Kenya’s Trade Ministry has brokered an agreement of retailers and suppliers to foster trust and promoting sanity in the important retail trade sector.
The retailers and suppliers have subsequently signed a code of practice on what will see the country’s retail sector apply self-regulation in a bid to curtail late payment.
The signing comes at a time when delayed payments have been an issue of contention among suppliers and have led to the collapse of several retail chains and supermarkets.
The East African nation’s State Department for Trade recently mediated the signing of the deal, known as the Harmonised Retail Trade Code of Practice.
Kenya’s retail trade sector includes several supermarket chains and their suppliers, among other private and public sector stakeholders.
The industry has been steadily expanding despite a few hurdles in recent years.
This has been thanks to an expanding middle class that has a high purchasing power, and a conducive macro-economic environment.
“We look forward to encouraging our members to abide by the Retail Sector Code of practice for organised and responsible retail trade,” said Wambui Mbarire, CEO of the Retail Trade Association of Kenya, the industry’s representative body.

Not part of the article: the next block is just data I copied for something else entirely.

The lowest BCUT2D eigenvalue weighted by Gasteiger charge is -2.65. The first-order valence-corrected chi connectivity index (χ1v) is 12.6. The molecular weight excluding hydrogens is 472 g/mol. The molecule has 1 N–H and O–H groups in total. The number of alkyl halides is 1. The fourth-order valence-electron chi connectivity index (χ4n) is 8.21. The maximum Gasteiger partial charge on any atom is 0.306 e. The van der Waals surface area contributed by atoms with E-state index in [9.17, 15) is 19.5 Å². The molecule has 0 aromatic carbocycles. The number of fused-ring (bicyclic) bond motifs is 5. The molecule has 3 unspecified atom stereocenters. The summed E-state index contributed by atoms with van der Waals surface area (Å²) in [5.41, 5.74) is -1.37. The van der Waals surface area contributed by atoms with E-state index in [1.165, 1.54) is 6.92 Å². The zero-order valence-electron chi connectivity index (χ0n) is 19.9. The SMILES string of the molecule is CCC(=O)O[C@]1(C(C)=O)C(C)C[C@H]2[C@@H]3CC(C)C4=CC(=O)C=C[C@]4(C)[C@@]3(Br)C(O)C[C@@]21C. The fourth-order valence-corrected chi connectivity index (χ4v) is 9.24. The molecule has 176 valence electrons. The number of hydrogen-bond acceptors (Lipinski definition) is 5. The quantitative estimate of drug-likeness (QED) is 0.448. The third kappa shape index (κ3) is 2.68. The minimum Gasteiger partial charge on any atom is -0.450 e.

Following the agreement, Kenya’s Principal Secretary (PS) for Trade Dr. Chris Kiptoo, underscored the importance of training staff on negotiation skills to derive maximum benefits from trade talks.
He commended the British government, one of Kenya’s biggest trade partners, for supporting trade facilitation in the region.
“Code of practice alone without regulations is not enough to streamline the Retail Sector. Good faith is necessary for the implementation of the same,” the PS commented in regard to the agreement.
Dr. Kiptoo is optimistic that in the next few weeks, Africa will surpass the minimum threshold required to operationalize the African Continental Free Trade Area (AfCTA), a planned free trade area that seeks to further unify 49 of the 55 African Union (AU) nations.
He commended African Heads of State for supporting free trade in the continent.
The PS also assured investors, consumers and the business community that Kenya remained a safe country to conduct business. He was referring to a recent terror attack that rocked the country’s capital just days ago.
He commended security and emergency response personnel for their quick action following the attack.
“A new dawn beckons Kenya’s retail sector as suppliers and retailers agree to sign a harmonized code of practice. Both parties have agreed to deal with each other fairly and lawfully,” the Trade Ministry concluded in a statement issued this week.